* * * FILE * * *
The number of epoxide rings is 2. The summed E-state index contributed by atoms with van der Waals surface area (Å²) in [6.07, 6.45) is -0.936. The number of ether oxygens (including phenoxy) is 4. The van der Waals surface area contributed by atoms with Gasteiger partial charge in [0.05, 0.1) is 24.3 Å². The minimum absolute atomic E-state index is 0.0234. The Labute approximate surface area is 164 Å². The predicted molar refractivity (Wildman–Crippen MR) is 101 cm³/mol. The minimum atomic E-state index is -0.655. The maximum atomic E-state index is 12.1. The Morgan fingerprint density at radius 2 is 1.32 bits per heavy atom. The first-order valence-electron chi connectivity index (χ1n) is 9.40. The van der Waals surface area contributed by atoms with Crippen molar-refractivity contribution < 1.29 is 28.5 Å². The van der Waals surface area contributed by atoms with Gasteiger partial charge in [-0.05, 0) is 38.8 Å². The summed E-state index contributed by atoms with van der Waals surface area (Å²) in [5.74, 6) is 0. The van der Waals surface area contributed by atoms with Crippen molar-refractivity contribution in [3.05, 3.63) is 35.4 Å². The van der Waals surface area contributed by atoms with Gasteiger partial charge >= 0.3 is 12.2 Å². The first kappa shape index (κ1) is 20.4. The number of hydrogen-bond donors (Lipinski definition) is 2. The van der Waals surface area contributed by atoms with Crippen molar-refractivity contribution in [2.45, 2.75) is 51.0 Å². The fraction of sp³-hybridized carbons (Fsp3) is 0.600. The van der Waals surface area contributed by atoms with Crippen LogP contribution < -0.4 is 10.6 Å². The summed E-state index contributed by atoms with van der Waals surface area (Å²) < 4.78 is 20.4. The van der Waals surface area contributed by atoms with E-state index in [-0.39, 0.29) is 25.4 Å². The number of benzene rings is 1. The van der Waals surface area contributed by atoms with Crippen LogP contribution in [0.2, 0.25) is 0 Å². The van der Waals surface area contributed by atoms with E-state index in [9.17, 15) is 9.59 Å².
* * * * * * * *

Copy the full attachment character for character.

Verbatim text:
The number of epoxide rings is 2. The summed E-state index contributed by atoms with van der Waals surface area (Å²) in [6.07, 6.45) is -0.936. The number of ether oxygens (including phenoxy) is 4. The van der Waals surface area contributed by atoms with Gasteiger partial charge in [0.05, 0.1) is 24.3 Å². The minimum absolute atomic E-state index is 0.0234. The Labute approximate surface area is 164 Å². The predicted molar refractivity (Wildman–Crippen MR) is 101 cm³/mol. The minimum atomic E-state index is -0.655. The maximum atomic E-state index is 12.1. The Morgan fingerprint density at radius 2 is 1.32 bits per heavy atom. The first-order valence-electron chi connectivity index (χ1n) is 9.40. The van der Waals surface area contributed by atoms with Crippen molar-refractivity contribution < 1.29 is 28.5 Å². The van der Waals surface area contributed by atoms with Gasteiger partial charge in [-0.05, 0) is 38.8 Å². The summed E-state index contributed by atoms with van der Waals surface area (Å²) in [5.74, 6) is 0. The van der Waals surface area contributed by atoms with Crippen molar-refractivity contribution in [3.05, 3.63) is 35.4 Å². The van der Waals surface area contributed by atoms with Gasteiger partial charge >= 0.3 is 12.2 Å². The first kappa shape index (κ1) is 20.4. The number of hydrogen-bond donors (Lipinski definition) is 2. The van der Waals surface area contributed by atoms with Crippen molar-refractivity contribution in [2.45, 2.75) is 51.0 Å². The fraction of sp³-hybridized carbons (Fsp3) is 0.600. The van der Waals surface area contributed by atoms with Crippen LogP contribution < -0.4 is 10.6 Å². The summed E-state index contributed by atoms with van der Waals surface area (Å²) < 4.78 is 20.4. The van der Waals surface area contributed by atoms with E-state index in [-0.39, 0.29) is 25.4 Å². The number of benzene rings is 1. The van der Waals surface area contributed by atoms with Crippen LogP contribution in [0.2, 0.25) is 0 Å². The van der Waals surface area contributed by atoms with E-state index in [9.17, 15) is 9.59 Å².